A recent Court of Appeals decision that could have an impact on the Washington Redskins trademark dispute about their team name, is covered in the following article by my law partner, Mitch Stabbe, who specializes in trademark law.  He writes about a case where the Court determined that trademark rule that has lead to the denial or rejection of trademarks deemed ot be disparaging was ruled to be an unconstitutional infringement on Free Speech.  This is the first of what we hope will be many articles on this blog from Mitch and his team of trademark specialists: 

In a decision that could have a significant impact on the well-publicized dispute over the REDSKINS trademark, the US Court of Appeals for the Federal Circuit recently ruled that the prohibition against federal registration of disparaging trademarks violates the First Amendment and is unconstitutional.  The case involved an appeal from the denial by the Patent and Trademark Office (“PTO”) of an application by Simon Shaio Tam to register the mark THE SLANTS for an Asian-American band, which selected the name in order to make a statement about racial and cultural issues.  The PTO had found that, regardless of intent, the likely meaning of phrase THE SLANTS may be disparaging to a substantial composite of persons of Asian descent.

Each of the previous appeals affirmed the finding that the mark is disparaging, and held that the issue of constitutionality could not be addressed because of a binding precedent issued by the Federal Circuit in 1981.  That precedent could only be reversed if all of the Federal Circuit judges (as opposed to a panel of three judges, which decides most cases) ruled together.  The court agreed to consider the question whether the prohibition against disparaging marks is constitutional.  In a 9-3 ruling, the Federal Circuit reversed its own precedent and concluded that the statutory prohibition violates the First Amendment and is unconstitutional.  The court reasoned that, by denying registration to disparaging marks, the Government was targeting speech based on the content of the message conveyed by the mark, which is almost always a violation of the First Amendment requirement that the Government make no laws abridging freedom of speech.  Even though the lack of a federal registration does not limit the right to use a mark, the court ruled that denying registration would restrict freedom of speech by creating a disincentive to the adoption of disparaging trademarks because the markholders would be denied the “truly significant and financially valuable benefits” of registration.  (We will address those benefits in an upcoming post.)

The court also pointed out the many of the inconsistent and seemingly arbitrary (and colorful) decisions by the Trademark Office over the years on the question of whether a mark was disparaging.  For example:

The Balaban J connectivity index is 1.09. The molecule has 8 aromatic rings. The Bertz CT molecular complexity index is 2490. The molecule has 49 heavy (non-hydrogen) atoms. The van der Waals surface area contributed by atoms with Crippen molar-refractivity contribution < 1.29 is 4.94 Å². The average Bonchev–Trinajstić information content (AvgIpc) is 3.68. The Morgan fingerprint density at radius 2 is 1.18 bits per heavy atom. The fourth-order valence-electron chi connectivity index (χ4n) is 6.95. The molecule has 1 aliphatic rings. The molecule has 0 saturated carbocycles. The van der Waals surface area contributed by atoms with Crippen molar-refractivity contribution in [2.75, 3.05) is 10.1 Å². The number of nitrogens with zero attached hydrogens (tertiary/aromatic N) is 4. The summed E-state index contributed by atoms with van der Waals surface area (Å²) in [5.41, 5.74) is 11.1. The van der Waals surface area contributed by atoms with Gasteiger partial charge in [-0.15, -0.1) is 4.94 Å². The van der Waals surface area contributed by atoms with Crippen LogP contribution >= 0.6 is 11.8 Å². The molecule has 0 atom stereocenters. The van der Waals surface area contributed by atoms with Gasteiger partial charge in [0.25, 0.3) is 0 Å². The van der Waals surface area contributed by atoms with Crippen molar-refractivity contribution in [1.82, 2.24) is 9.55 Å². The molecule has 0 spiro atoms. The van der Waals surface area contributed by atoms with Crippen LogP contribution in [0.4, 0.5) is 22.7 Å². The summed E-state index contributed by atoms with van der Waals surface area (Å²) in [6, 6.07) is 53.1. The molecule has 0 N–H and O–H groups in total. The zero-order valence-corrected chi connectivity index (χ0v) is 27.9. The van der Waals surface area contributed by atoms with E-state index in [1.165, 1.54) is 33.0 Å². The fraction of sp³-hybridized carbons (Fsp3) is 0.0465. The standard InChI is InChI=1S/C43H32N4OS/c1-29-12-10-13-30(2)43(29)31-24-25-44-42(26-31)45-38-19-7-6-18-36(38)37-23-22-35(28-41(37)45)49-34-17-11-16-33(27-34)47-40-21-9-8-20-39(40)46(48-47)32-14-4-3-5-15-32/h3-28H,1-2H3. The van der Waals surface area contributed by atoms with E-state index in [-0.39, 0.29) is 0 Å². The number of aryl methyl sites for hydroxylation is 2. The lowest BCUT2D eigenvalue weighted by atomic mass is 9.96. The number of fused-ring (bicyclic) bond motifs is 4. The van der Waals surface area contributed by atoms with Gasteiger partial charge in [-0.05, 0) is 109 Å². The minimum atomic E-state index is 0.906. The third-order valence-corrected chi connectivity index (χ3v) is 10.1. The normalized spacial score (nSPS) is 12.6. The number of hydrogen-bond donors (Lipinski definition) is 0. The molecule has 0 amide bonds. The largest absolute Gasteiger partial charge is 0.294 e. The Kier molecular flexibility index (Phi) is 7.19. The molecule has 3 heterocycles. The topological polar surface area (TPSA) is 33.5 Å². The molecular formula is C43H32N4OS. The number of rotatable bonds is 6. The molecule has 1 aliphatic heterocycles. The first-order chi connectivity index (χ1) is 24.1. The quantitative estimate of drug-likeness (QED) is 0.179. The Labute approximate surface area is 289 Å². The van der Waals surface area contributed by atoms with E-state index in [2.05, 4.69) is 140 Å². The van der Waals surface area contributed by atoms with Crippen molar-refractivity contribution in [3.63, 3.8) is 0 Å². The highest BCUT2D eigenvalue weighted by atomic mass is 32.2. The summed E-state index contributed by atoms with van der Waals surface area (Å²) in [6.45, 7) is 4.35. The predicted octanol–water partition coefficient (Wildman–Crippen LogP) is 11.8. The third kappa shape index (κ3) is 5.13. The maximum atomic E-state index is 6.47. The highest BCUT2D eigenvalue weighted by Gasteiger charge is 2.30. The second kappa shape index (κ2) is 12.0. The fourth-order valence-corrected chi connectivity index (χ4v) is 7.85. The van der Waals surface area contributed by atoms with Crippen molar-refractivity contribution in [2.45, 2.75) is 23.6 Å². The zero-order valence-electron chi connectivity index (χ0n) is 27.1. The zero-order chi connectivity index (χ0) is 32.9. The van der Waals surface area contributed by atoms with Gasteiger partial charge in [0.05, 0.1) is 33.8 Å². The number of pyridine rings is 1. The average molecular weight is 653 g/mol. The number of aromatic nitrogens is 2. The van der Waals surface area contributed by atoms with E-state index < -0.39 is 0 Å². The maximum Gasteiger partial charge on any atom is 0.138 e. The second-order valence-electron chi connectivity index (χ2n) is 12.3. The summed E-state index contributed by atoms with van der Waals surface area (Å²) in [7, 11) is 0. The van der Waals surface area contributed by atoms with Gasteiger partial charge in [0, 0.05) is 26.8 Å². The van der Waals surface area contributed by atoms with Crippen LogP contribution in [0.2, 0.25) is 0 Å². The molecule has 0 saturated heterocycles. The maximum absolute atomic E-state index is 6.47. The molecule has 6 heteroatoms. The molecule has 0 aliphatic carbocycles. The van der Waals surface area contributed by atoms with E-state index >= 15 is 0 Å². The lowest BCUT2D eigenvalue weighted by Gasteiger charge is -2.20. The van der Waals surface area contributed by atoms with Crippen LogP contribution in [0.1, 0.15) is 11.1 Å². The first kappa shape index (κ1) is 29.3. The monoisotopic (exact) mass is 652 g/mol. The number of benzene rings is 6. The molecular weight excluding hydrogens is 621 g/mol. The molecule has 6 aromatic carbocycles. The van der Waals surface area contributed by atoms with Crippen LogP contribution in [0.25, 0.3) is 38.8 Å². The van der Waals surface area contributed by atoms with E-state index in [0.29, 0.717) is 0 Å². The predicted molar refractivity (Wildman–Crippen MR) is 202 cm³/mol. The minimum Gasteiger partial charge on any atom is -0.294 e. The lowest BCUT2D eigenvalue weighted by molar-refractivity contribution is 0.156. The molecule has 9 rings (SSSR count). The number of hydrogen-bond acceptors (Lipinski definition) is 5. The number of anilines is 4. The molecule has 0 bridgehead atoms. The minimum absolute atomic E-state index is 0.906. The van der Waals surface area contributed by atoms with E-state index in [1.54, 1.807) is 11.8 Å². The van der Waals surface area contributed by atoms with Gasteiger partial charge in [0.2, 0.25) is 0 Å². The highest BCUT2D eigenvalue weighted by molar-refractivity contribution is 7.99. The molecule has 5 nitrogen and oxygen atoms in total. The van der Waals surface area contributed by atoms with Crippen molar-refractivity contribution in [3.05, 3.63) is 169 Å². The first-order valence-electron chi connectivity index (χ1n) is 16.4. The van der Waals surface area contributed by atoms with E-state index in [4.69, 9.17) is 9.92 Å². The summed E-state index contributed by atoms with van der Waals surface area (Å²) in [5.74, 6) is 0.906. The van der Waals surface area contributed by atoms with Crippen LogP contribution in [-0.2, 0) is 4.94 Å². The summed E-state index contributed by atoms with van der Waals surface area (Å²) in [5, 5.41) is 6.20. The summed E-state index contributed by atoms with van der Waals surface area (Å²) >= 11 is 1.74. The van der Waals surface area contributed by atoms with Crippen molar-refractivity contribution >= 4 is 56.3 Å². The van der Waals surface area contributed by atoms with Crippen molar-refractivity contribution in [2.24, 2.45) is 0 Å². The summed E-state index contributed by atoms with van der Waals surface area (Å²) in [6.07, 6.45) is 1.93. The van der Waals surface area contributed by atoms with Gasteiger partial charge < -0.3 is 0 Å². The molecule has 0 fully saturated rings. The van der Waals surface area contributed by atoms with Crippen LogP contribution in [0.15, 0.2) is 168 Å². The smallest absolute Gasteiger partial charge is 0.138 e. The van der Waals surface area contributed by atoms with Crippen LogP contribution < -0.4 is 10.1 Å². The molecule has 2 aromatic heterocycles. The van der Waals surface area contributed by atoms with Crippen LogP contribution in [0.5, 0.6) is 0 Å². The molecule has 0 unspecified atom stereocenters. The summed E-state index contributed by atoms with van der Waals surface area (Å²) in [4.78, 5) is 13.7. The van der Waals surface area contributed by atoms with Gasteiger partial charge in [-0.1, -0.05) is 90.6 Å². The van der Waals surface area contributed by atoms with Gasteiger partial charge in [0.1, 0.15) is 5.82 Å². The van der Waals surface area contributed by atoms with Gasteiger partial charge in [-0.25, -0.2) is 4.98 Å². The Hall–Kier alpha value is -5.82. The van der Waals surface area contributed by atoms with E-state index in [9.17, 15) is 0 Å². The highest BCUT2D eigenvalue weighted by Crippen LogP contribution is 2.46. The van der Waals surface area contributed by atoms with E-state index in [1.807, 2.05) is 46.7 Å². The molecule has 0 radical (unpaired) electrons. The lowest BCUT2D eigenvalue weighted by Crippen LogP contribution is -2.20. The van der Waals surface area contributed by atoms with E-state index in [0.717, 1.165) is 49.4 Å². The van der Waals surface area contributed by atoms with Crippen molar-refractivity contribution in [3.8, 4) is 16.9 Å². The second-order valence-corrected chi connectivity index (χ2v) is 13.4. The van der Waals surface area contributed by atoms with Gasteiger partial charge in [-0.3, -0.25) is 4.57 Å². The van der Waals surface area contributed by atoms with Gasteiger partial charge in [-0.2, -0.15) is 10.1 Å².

• FAGDOG was registered as a trademark for greeting cards, but the same mark was denied registration as a trademark for shirts, caps and other clothing items on the basis that the term FAG is “contemptuous and disparaging” (contemptuousness is not a ground for denying registration);
  • HAVE YOU HEARD SATAN IS A REPUBLICAN was refused registration as a trademark for sweatshirts and t-shirts on the basis that the “mark refers to REPUBLICANS in a disparaging manner because SATAN depicts evil,” but the mark
  • THE DEVIL IS A DEMOCRAT was approved for registration for the same goods without any objection being raised; and
  • HEEB was refused registration for a blog about religion, social interaction and popular culture and for a dating website because the mark is “an anti-Semitic ethnic slur derived from the word ‘Hebrew’” and thus communicated “hostility toward or prejudice against Jews as a religious or racial/ethnic group,” but HEEB is registered for magazine publishing.

Even so, as any experienced trademark practitioner can tell you, if inconsistency were grounds for challenging a mark, virtually every mark filed with the PTO would be at risk.

Three members of the court agreed that the bar to registering Mr. Tam’s mark was unconstitutional as applied to him, because he was engaging in political speech, which is at the heart of the First Amendment.  However, the three dissenting judges would not have invalidated the statutory provision entirely, because they viewed it as constitutional when applied to commercial speech, which is entitled to less protection under the First Amendment than political speech.

This decision will not directly impact the outcome of the appeal from the decision cancelling various federal registrations for the REDSKINS trademark.  That case is pending in the US Court of Appeals for the Fourth Circuit, which is not obligated to follow the decision from a Court of Appeals from another circuit.  The Fourth Circuit could, however, be persuaded by the reasoning of the Federal Circuit, or it could adopt the position of the dissenting judges.  Ultimately, the U.S. Supreme Court may have the final say on the matter, either if it accepts an appeal by the PTO in this case or if it accepts an appeal from the losing party in the REDSKINS case.

If this ruling stands, broadcasters and media companies can look at seeking trademark protection for phrases that you might not feature on a radio or TV station in hours when children are listening, or which may come from edgier programming that some people may find offensive.  So watch as these cases, including the REDSKINS case, make their way through the courts to see if this view of the First Amendment’s interplay with trademark law is adopted by other courts.